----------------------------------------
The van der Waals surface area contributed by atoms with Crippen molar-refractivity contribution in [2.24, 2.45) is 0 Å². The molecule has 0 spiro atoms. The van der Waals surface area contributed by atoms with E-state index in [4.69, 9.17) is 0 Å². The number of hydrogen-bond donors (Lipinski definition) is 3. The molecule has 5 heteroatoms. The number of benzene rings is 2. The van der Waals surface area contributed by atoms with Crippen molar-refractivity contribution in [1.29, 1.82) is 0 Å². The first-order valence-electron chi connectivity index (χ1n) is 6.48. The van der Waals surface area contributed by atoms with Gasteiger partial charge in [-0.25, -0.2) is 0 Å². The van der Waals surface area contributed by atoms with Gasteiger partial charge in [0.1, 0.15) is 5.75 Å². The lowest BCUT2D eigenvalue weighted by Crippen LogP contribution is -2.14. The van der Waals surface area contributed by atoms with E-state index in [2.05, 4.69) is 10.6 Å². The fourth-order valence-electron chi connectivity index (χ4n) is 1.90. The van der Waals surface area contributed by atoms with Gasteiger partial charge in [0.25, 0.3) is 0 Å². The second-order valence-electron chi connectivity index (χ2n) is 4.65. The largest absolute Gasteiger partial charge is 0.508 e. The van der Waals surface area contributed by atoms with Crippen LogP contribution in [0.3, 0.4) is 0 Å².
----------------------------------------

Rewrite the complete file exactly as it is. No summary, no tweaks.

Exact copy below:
The van der Waals surface area contributed by atoms with Crippen molar-refractivity contribution in [2.24, 2.45) is 0 Å². The molecule has 0 spiro atoms. The van der Waals surface area contributed by atoms with E-state index in [4.69, 9.17) is 0 Å². The number of hydrogen-bond donors (Lipinski definition) is 3. The molecule has 5 heteroatoms. The number of benzene rings is 2. The van der Waals surface area contributed by atoms with Crippen molar-refractivity contribution in [1.29, 1.82) is 0 Å². The first-order valence-electron chi connectivity index (χ1n) is 6.48. The van der Waals surface area contributed by atoms with Gasteiger partial charge in [-0.25, -0.2) is 0 Å². The van der Waals surface area contributed by atoms with Gasteiger partial charge in [0.1, 0.15) is 5.75 Å². The lowest BCUT2D eigenvalue weighted by Crippen LogP contribution is -2.14. The van der Waals surface area contributed by atoms with E-state index in [2.05, 4.69) is 10.6 Å². The fourth-order valence-electron chi connectivity index (χ4n) is 1.90. The van der Waals surface area contributed by atoms with Gasteiger partial charge in [0.25, 0.3) is 0 Å². The second-order valence-electron chi connectivity index (χ2n) is 4.65. The largest absolute Gasteiger partial charge is 0.508 e. The van der Waals surface area contributed by atoms with Crippen LogP contribution in [0.3, 0.4) is 0 Å².